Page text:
Mediation and domestic abuse: shades of grey

Mandatory mediation seems to be off the cards for now, but the changes to PD3A may well mark an important shift in the approach to dispute resolution when abuse is an issue

As the buzz of Family Mediation Week dissipates, the question of mediation’s place in cases involving domestic abuse remains a contentious one. In its March 2023 consultation the Ministry of Justice proposed mandatory mediation whilst simultaneously but incongruously highlighting the prevalence of domestic abuse. The consultation went on to expand on the statistics of domestic abuse and confirmed that around half of the families coming to the family courts to resolve child arrangements have experienced domestic abuse.

The 2020 report Assessing the risk of harm to children and parents in private law cases paints a stark picture. The report found that families affected by domestic abuse often exhibit high conflict and power imbalances, rendering them inherently unsuitable for conventional mediation or other non-court dispute resolution methods. Additional hearings may be necessary to fully grasp the family dynamics and assess any alleged abuse or harm.

Many women’s aid advocates and charities take a similar and often a blanket approach, discouraging victims of domestic abuse from engaging in the mediation process. The fear is that the alleged abuser will manipulate the process and take advantage of any power imbalance. This makes court proceedings, despite their shortcomings, seem like a safer option.

The exercise to determine the inappropriateness of mediation in cases where domestic abuse is obvious, is simple. However, it is the more difficult but more frequent situations where abuse is more nuanced which often trouble mediators when assessing suitability, raising the question of whether there is a tendency for mediators to err on the side of caution.

Recent case law

In recent years the family courts have been increasingly more directive in their approach to ADR and encouraging parties to actively engage in these processes.

In JB v DB [2020] EWHC 2301 (Fam) Mostyn J directed the parties to engage in mediation or another form of DR:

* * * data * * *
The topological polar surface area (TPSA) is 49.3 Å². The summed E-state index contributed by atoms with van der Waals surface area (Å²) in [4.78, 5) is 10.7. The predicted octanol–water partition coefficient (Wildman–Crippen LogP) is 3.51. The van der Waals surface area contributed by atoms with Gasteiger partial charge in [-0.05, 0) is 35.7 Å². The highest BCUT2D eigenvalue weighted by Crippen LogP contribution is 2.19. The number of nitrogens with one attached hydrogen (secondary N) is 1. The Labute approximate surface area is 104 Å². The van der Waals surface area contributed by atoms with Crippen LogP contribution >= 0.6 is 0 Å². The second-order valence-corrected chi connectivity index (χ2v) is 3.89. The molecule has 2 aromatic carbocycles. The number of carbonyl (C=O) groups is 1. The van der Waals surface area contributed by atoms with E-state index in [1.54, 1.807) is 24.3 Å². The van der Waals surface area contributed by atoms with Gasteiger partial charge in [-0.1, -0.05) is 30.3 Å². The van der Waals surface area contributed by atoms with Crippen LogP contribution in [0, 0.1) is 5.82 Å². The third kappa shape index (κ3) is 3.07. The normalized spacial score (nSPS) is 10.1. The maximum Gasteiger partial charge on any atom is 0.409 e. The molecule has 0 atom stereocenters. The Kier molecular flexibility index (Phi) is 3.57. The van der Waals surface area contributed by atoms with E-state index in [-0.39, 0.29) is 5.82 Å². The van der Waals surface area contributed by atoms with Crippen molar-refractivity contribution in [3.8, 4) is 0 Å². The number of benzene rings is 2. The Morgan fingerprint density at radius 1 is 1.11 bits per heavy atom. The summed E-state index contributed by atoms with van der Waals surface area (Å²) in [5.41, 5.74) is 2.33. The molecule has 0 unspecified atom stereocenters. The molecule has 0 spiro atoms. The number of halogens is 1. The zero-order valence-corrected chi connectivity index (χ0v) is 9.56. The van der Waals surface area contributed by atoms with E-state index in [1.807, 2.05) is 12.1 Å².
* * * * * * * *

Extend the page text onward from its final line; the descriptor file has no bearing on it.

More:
“The parties are directed in the meantime to use their best endeavours to resolve the issues, if necessary, through mediation or another form of non-court dispute resolution. The court will require at the hearing a full explanation of what efforts have been made to resolve the issues and will want to know why, without breaching privilege, the case has not been capable of settlement.”

Mostyn J later penalised the husband with a costs order for failing to comply.

In the most recent case addressing these issues – Churchill v Merthyr Tydfil County Borough Council [2023] EWCA Civ 1416 – the Court of Appeal held that the court can lawfully stay proceedings to allow for parties to engage in other forms of dispute resolution, providing that the claimant’s right to proceed to a judicial hearing is not impaired and that the response of the court is proportionate.

In WL v HL (Rev 1) [2021] EWFC B10 the court used its case managements powers under Part 3 of the FPR to adjourn proceedings where the costs of the litigation had become disproportionate to the issues involved. The judge directed fortnightly updates by way of a joint letter from the parties’ solicitors, detailing the outcome of the parties’ engagement in dispute resolution processes. Shortly after, the parties had attended mediation and reached agreement.

A leap forward

At the Family Mediation Conference in September 2022, Sir Andrew McFarlane reasserted the view that “the impact on a child from being at the centre of contested court proceedings is now widely recognised as being abusive”. He also raised the following question:

“Why does the State make litigation compulsory for separating couples when one partner turns to the courts, but there is no similar element of compulsion to attempt to achieve a mediated settlement?”